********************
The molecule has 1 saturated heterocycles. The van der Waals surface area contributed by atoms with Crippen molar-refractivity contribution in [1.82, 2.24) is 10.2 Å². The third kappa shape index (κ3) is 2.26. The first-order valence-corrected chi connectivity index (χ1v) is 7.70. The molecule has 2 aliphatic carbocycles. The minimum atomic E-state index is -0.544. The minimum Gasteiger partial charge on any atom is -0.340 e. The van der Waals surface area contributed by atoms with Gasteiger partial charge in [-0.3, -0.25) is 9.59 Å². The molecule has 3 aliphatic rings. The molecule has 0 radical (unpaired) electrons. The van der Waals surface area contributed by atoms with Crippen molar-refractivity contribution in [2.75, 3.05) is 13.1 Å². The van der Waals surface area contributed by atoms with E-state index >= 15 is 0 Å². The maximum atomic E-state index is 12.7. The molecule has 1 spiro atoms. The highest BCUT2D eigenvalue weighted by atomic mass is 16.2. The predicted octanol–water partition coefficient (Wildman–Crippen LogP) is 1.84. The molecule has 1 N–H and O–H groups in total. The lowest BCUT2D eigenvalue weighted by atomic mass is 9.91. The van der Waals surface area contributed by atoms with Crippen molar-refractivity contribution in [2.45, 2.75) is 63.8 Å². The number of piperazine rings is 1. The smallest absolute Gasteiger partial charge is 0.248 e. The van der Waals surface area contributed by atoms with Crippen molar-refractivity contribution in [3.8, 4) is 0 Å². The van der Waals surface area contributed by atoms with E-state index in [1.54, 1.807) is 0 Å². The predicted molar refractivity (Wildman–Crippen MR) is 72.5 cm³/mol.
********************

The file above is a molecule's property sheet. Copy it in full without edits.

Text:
The molecule has 1 saturated heterocycles. The van der Waals surface area contributed by atoms with Crippen molar-refractivity contribution in [1.82, 2.24) is 10.2 Å². The third kappa shape index (κ3) is 2.26. The first-order valence-corrected chi connectivity index (χ1v) is 7.70. The molecule has 2 aliphatic carbocycles. The minimum atomic E-state index is -0.544. The minimum Gasteiger partial charge on any atom is -0.340 e. The van der Waals surface area contributed by atoms with Gasteiger partial charge in [-0.3, -0.25) is 9.59 Å². The molecule has 3 aliphatic rings. The molecule has 0 radical (unpaired) electrons. The van der Waals surface area contributed by atoms with Crippen molar-refractivity contribution in [2.75, 3.05) is 13.1 Å². The van der Waals surface area contributed by atoms with E-state index >= 15 is 0 Å². The maximum atomic E-state index is 12.7. The molecule has 1 spiro atoms. The highest BCUT2D eigenvalue weighted by atomic mass is 16.2. The predicted octanol–water partition coefficient (Wildman–Crippen LogP) is 1.84. The molecule has 1 N–H and O–H groups in total. The lowest BCUT2D eigenvalue weighted by atomic mass is 9.91. The van der Waals surface area contributed by atoms with Crippen molar-refractivity contribution in [2.45, 2.75) is 63.8 Å². The number of piperazine rings is 1. The smallest absolute Gasteiger partial charge is 0.248 e. The van der Waals surface area contributed by atoms with Crippen molar-refractivity contribution in [3.8, 4) is 0 Å². The van der Waals surface area contributed by atoms with E-state index in [1.54, 1.807) is 0 Å². The predicted molar refractivity (Wildman–Crippen MR) is 72.5 cm³/mol.